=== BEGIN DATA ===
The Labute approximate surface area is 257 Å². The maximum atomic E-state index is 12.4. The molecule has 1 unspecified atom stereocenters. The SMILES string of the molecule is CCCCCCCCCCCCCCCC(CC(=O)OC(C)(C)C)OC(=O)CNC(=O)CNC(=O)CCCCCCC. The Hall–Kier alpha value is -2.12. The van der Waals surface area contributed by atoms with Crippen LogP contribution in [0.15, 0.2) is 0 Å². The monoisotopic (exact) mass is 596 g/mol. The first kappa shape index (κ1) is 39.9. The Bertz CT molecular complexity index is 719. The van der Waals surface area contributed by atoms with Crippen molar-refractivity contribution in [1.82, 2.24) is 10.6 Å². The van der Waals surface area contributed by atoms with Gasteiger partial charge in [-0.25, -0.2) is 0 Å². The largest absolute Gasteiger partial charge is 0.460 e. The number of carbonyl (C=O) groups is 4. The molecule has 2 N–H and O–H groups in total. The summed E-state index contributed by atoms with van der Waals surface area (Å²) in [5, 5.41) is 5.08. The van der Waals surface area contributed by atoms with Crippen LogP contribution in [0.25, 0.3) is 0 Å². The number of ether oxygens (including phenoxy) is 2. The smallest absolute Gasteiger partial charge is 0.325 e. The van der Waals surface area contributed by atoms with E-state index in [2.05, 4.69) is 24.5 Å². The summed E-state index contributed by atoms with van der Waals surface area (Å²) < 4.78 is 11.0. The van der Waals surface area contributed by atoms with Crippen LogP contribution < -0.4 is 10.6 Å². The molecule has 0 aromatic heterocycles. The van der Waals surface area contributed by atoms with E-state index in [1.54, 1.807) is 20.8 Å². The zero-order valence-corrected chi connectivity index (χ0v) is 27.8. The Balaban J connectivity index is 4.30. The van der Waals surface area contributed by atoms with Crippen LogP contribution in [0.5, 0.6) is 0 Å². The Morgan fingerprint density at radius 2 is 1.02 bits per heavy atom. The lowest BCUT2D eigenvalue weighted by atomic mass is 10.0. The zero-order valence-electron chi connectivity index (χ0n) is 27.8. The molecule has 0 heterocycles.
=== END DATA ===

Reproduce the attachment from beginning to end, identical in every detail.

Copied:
The Labute approximate surface area is 257 Å². The maximum atomic E-state index is 12.4. The molecule has 1 unspecified atom stereocenters. The SMILES string of the molecule is CCCCCCCCCCCCCCCC(CC(=O)OC(C)(C)C)OC(=O)CNC(=O)CNC(=O)CCCCCCC. The Hall–Kier alpha value is -2.12. The van der Waals surface area contributed by atoms with Crippen LogP contribution in [0.15, 0.2) is 0 Å². The monoisotopic (exact) mass is 596 g/mol. The first kappa shape index (κ1) is 39.9. The Bertz CT molecular complexity index is 719. The van der Waals surface area contributed by atoms with Crippen molar-refractivity contribution in [1.82, 2.24) is 10.6 Å². The van der Waals surface area contributed by atoms with Gasteiger partial charge in [-0.25, -0.2) is 0 Å². The largest absolute Gasteiger partial charge is 0.460 e. The number of carbonyl (C=O) groups is 4. The molecule has 2 N–H and O–H groups in total. The summed E-state index contributed by atoms with van der Waals surface area (Å²) in [5, 5.41) is 5.08. The van der Waals surface area contributed by atoms with Crippen LogP contribution in [0.25, 0.3) is 0 Å². The number of ether oxygens (including phenoxy) is 2. The smallest absolute Gasteiger partial charge is 0.325 e. The van der Waals surface area contributed by atoms with E-state index in [2.05, 4.69) is 24.5 Å². The summed E-state index contributed by atoms with van der Waals surface area (Å²) < 4.78 is 11.0. The van der Waals surface area contributed by atoms with Crippen LogP contribution < -0.4 is 10.6 Å². The molecule has 0 aromatic heterocycles. The van der Waals surface area contributed by atoms with E-state index in [1.54, 1.807) is 20.8 Å². The zero-order valence-corrected chi connectivity index (χ0v) is 27.8. The Balaban J connectivity index is 4.30. The van der Waals surface area contributed by atoms with Crippen LogP contribution in [0.5, 0.6) is 0 Å². The Morgan fingerprint density at radius 2 is 1.02 bits per heavy atom. The lowest BCUT2D eigenvalue weighted by atomic mass is 10.0. The zero-order valence-electron chi connectivity index (χ0n) is 27.8. The molecule has 0 heterocycles.